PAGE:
Year of Publication

2008

Degree Name

Master of Arts (MA)

Document Type

Thesis

College

Fine Arts

Department

Theatre

First Advisor

Dr. Andrew Kimbrough

Abstract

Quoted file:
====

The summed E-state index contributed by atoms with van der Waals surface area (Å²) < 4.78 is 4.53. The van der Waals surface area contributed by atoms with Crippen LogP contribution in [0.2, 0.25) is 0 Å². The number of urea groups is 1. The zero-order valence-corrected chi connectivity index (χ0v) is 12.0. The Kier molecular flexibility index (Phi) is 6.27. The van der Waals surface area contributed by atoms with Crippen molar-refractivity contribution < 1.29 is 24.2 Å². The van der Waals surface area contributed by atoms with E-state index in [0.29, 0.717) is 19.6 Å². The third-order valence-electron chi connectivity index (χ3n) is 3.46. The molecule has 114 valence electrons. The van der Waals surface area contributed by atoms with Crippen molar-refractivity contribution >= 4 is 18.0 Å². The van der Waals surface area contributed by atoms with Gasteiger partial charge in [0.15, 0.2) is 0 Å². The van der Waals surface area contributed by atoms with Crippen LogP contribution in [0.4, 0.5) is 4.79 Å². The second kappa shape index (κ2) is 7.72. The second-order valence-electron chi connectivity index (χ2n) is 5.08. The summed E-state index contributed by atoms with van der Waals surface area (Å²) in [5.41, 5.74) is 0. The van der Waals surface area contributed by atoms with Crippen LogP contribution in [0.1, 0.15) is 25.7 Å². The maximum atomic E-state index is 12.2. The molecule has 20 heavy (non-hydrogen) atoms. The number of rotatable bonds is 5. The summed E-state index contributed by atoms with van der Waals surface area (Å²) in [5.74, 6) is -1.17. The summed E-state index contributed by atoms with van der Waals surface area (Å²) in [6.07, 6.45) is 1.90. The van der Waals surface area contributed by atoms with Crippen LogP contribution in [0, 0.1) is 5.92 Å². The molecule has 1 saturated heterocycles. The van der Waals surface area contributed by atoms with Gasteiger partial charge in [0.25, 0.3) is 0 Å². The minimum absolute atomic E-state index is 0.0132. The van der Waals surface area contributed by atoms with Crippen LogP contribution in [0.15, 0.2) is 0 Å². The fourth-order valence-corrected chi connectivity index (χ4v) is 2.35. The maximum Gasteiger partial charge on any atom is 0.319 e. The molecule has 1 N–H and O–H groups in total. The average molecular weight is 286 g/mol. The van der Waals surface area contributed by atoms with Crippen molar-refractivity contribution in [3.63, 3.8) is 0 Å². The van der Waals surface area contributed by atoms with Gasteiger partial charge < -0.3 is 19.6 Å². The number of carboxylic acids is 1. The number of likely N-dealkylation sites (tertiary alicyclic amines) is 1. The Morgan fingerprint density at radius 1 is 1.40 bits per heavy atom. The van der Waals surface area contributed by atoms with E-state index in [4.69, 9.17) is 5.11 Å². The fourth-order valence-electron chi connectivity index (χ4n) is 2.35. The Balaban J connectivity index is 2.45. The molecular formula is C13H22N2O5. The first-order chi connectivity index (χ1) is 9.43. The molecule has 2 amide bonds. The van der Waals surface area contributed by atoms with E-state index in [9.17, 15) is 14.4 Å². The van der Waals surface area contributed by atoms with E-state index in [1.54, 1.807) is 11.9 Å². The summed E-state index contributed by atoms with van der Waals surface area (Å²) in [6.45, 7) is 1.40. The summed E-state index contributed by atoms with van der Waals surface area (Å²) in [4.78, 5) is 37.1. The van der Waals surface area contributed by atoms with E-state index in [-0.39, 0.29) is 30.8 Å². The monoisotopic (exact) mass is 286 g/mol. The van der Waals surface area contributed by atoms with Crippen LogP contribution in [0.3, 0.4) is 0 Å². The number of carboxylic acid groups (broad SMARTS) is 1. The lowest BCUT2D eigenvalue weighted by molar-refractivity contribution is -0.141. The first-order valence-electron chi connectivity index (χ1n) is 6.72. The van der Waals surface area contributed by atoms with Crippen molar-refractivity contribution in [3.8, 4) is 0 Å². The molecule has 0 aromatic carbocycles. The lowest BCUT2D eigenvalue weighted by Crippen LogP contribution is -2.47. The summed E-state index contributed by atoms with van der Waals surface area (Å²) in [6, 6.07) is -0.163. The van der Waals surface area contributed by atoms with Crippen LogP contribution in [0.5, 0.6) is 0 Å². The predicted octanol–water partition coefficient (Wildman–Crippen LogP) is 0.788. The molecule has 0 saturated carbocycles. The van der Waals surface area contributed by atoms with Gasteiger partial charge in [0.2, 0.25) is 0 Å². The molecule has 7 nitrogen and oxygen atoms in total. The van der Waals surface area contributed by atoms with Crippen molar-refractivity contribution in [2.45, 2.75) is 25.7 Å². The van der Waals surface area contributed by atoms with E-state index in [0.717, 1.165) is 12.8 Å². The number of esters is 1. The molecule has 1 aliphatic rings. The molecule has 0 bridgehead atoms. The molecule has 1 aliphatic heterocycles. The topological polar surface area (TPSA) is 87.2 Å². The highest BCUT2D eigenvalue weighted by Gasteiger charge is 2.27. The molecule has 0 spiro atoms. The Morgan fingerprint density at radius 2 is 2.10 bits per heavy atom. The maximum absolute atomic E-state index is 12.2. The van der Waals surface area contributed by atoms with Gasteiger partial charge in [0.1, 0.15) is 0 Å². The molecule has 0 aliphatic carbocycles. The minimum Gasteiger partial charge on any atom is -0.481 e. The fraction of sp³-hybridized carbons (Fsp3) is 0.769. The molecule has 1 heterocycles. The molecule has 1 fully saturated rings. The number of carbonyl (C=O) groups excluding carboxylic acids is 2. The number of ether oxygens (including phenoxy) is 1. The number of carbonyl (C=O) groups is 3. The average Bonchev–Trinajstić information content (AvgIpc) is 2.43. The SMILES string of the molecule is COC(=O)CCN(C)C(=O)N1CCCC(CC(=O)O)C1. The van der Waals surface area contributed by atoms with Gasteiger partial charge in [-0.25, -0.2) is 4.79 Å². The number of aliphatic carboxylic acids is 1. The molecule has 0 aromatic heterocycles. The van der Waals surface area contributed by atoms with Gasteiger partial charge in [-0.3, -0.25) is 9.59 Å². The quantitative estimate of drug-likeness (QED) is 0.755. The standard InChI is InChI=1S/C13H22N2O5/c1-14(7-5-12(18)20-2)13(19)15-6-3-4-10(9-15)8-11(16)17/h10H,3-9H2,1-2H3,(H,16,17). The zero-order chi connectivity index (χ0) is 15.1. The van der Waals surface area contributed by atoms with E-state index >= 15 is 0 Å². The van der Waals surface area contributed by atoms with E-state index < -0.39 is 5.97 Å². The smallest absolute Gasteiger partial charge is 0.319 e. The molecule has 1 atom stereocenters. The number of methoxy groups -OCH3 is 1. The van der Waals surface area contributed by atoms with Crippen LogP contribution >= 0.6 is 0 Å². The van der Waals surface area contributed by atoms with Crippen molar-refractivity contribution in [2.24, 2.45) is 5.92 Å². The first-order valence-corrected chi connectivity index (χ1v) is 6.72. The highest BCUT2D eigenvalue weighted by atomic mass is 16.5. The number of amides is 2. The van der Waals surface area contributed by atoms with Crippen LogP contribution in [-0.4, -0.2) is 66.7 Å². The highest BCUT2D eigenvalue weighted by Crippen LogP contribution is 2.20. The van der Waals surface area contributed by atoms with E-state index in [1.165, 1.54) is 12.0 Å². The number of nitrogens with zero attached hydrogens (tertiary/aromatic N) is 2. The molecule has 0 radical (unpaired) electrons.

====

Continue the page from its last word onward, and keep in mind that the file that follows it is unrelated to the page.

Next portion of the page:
Early disability research in the social sciences focused on the individual, or the person with the disability. Only recently has disability research accepted that every family member is affected. The disabled does not suffer the disability alone; the entire family— as well as friends and relatives—suffer ramifications. Parental roles are altered, and grief, anger and guilt often blur the parameters of acceptable parental care. By using disabled family dynamic research in dialog with The Glass Menagerie, A Day in the Death of Joe Egg, and Time for Ben, I argue that the disabled family dynamic is present, accurately portrayed, and significant to these three plays. Not only is the disabled family dynamic accurately portrayed in the plays, each of these plays precedes disability research in the issues that it presents. By examining the characters and issues presented in the plays through a disability research lens, I argue that these playwrights realistically portray the ramifications of the disabled family dynamic.

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